According to a study conducted on mouse models, suppressing the production of boss peptides myostine protein would increase muscle mass and lead to significant improvements in heart and kidney function.
Muscular atrophy is a reduction in the mass of striated muscles which causes a partial or complete loss of function. The main consequence of atrophy is muscle weakness (asthenia), since the force that can be generated by a muscle depends (though not exclusively) on its mass.
The causes of this process can be physiological or pathological. Muscle atrophy reduces the quality of life by preventing the subject who suffers from carrying out normal daily activities (such as walking) or aggravating the risks of accidents while performing them.
What is myostine?
Myostine is a protein discovered in 1997 by scientists McPherron and Se-Jin Lee in studies on cellular differentiation and proliferation.
It is mainly produced by skeletal muscle cells (some studies have found its presence also in adipose, cardiac and bone tissue).
It is an inhibitor of muscle development and the lower its level, the greater the muscular development.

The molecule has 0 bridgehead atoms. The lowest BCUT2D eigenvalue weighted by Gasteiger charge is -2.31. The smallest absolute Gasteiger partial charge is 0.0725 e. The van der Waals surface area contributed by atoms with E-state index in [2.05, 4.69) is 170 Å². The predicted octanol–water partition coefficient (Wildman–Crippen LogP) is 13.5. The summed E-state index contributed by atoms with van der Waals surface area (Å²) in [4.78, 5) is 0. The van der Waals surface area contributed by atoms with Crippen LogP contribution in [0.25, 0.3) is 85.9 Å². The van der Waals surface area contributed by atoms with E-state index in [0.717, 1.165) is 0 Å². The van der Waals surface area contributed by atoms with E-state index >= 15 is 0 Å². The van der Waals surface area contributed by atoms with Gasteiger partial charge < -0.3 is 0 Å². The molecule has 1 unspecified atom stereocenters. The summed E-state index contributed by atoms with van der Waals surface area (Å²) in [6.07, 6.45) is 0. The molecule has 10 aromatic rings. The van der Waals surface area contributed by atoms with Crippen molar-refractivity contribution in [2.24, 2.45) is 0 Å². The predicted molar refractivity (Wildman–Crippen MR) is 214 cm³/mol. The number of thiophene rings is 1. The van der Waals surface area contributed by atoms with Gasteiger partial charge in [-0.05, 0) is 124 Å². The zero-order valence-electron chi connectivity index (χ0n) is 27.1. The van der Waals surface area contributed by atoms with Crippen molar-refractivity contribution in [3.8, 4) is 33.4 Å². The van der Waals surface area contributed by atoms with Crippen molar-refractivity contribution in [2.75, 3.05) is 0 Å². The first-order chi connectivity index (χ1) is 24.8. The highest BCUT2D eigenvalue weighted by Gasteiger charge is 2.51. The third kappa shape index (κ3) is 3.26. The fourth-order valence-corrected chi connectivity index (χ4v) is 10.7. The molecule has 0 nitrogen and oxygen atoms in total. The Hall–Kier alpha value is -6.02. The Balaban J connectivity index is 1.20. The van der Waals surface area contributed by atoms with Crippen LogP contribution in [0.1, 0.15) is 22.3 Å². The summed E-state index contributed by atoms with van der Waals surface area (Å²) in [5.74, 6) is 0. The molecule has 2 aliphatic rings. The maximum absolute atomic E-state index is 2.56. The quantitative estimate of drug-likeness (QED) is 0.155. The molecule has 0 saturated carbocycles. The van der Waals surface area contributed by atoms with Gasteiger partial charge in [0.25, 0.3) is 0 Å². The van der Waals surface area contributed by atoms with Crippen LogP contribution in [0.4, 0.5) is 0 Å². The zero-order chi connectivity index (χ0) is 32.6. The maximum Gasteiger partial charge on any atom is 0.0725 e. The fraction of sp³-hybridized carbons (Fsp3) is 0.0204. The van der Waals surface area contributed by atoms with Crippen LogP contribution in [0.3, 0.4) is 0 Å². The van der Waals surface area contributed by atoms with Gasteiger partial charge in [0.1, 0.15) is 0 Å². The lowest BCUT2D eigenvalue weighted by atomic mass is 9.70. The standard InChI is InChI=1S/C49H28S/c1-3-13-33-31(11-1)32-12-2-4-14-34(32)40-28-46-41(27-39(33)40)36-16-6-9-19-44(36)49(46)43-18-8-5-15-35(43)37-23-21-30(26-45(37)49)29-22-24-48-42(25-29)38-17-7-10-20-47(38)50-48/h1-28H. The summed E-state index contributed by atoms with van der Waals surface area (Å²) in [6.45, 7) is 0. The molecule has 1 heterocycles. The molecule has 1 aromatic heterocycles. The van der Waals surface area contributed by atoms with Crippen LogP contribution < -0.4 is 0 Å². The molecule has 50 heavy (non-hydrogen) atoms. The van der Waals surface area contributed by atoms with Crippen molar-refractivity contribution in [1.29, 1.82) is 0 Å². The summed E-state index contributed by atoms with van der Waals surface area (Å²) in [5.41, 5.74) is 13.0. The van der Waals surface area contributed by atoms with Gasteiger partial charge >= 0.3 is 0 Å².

In an experiment on mice homozygous for the absence of the protein, these presented a superior muscular development compared to heterozygous mice (carriers of only one mutated gene) and normal ones. The body size was 30% higher, the muscle was hypertrophic and the weight was 2 or 3 times greater than in natural guinea pigs. Later histological analysis showed an increase in both the size of single muscle cells (hypertrophy) and their number (hyperplasia). At the same time there was a slight decrease in adipose tissue while fertility and life span remained almost unchanged.
This discovery has opened new horizons in the treatment of muscular and cardiac diseases, in sports and in cattle breeding. For example, let’s think about possible muscle regeneration following an injury, or myocardial regeneration following a heart attack.
Recently the application of bosspeptides myostine inhibitors in the treatment of muscular dystrophy has aroused particular interest.
Generalized muscular atrophy is a possible complication or comorbidity of various diseases, such as malignant tumors, AIDS, congestive heart failure, COPD, advanced chronic renal failure and severe burns; in all these cases, it may fall within a framework of cachexia (a condition of severe deterioration with hyper catabolism), generally associated with a poor prognosis.
Current research is focusing on the study and development of these potentials but there are still many hypotheses and few certainties. Studies on the role of myostine in the human body are few, often discordant, and still awaiting confirmation.